CLOVIS -- Liberty junior Morganne Hill was "ecstatic" after one hurdles race and "bummed out" after the other.
Stockdale senior Asia Chesley beat the butterflies and backed up her No. 1 seed in the girls high jump.
The great Blake Haney said he tried to relax but still feels the pressure of being a defending state champion.
Ultimately, many top athletes at the CIF State Track & Field Championships at Veterans Memorial Stadium looked back at Friday's successful preliminaries and shrugged.
"It's definitely an avoid-disaster day," said Frontier's Colton Foster, who qualified for the state finals in both the boys discus and shot put. "You don't really care about marks for the most part. You just want to get through to finals and then go (all) out."
All of Kern County's returning state medalists qualified for the finals, which begin today at 4:30 p.m. for field events and 6 p.m. for running events.
At the top of the list is Haney, who cruised with the pack in his 1,600 meters race for nearly three laps before kicking into high gear and easily winning his heat in 4:13.64.
"I just tried to relax until the last 500 meters," he said. "I don't think it's possible in California to not run hard, even in a prelim. You've got to run to win."
Still, Haney is as rested as possible heading into the finals. He's scheduled to run the 1,600 at 6:32 p.m., and then the 3,200 -- which has no preliminary -- at 9:03. Should he win both, he'd become just the second runner in state history to successfully defend titles in both distance events, following Roman Gomez of L.A.-Belmont, who will be in attendance tonight.
"It's a cool feeling being the defending champ," Haney said, "but I try not to think about it to avoid any added pressure."
And he knows tonight's finals won't be easy. Prep Cal Track editor Rich Gonzalez has called them two of the deepest distance races in state history.
"It's a great field," Haney said. "I don't know if California has seen fields quite like this, so I'm excited. I'll be ready to go."
Same goes for Chesley, who has won two state medals in her career and now has aim on a high jump championship. In the prelims, she cleared the first two heights on her first attempt and then needed two tries to clear 5-foot-7, good enough to secure a spot in the top 12 and in the finals. She'll jump for gold beginning at 5 p.m.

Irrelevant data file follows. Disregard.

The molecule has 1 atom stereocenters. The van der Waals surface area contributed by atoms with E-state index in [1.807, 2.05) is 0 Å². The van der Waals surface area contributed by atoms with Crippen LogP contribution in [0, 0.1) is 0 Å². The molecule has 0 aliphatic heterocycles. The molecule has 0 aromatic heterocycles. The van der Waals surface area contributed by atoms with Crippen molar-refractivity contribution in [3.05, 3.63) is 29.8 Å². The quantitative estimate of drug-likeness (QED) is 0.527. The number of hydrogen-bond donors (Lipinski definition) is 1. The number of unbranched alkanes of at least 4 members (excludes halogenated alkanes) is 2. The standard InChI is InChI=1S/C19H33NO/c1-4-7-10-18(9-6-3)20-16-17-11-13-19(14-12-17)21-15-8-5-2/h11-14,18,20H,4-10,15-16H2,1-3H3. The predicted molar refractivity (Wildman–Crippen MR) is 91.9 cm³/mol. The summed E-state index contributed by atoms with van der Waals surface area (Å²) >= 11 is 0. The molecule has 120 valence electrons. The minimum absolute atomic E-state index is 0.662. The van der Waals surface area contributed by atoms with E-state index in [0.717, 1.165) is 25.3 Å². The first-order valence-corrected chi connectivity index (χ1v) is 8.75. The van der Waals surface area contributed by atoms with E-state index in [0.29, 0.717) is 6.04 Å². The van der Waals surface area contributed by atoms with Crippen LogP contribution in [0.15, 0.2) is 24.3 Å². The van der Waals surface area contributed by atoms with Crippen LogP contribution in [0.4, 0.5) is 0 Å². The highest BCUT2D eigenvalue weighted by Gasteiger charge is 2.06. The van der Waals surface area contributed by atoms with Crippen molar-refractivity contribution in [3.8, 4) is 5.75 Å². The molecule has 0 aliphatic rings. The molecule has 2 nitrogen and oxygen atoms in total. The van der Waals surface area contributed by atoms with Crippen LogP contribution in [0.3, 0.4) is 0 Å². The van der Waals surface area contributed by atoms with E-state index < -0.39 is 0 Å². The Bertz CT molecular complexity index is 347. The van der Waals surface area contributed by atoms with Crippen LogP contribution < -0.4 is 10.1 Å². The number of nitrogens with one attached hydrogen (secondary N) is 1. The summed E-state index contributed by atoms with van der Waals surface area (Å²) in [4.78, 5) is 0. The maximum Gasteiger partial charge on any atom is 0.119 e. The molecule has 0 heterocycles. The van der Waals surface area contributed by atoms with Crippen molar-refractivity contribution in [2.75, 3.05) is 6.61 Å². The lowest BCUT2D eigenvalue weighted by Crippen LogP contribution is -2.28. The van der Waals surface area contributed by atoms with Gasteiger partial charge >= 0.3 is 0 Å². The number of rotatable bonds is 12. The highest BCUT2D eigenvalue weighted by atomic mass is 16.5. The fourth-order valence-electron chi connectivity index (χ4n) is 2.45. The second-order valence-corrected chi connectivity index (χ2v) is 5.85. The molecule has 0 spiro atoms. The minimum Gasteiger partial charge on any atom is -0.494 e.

"Today was pretty stressful, so I'm glad to move on," said Chesley, whose personal best of 5-10 was the No. 1 seed coming into the meet. "I believe 5-11 will win it, and I'm pretty comfortable I can get there."
Speaking of personal bests, Hill had two of them in the hurdles events, though her 13.66 in the 100 hurdles -- which smashed her previous best of 14.05 -- was barely wind-aided at 2.1 meters per second. Legal wind is 2.0 mps or lower. It was good enough for second in her heat and another state final.
"I'm beyond content with that time; I'm ecstatic," said Hill, who was top six in both hurdles events last year. "I'm not sure if that time has hit me."
She reeled in another PR in the 300 hurdles, winning her heat in 42.12 -- but wasn't nearly so happy afterwards because she clipped one hurdle and went over another with the wrong foot.
"I had a bad race, which hasn't happened in a while," she said. "I'm a little bummed out, but if I can improve, I should run a good time (today). For the moment being, it irks me."
Foster, who was fourth in the shot put last year, qualified third in the discus with a best throw of 180-4. He also made it back to the finals in the shot, where he was 10th with a 56-3.75.
The other local returning medalist is Bakersfield's Scotty Newton, who finished top six in both the long jump and triple jump last year. He only qualified in the triple jump but made the most of it Friday, jumping 46-10 to finish ninth and reach the finals.
"I think today went well," Newton said. "Coach (Kim Jenkins) and I had planned to simply qualify for finals, and that's what we accomplished. The competition was more intense than we expected, but we pulled through. Now we just have to to bring it all tomorrow."
Newton has jumped farther -- just like Foster has thrown farther, Chesley has jumped higher and Haney has run faster. But that's not what was important on Foster's so-called "avoid-disaster day.
"You never take making finals at this meet for granted," Stockdale coach Dave Lonsinger said.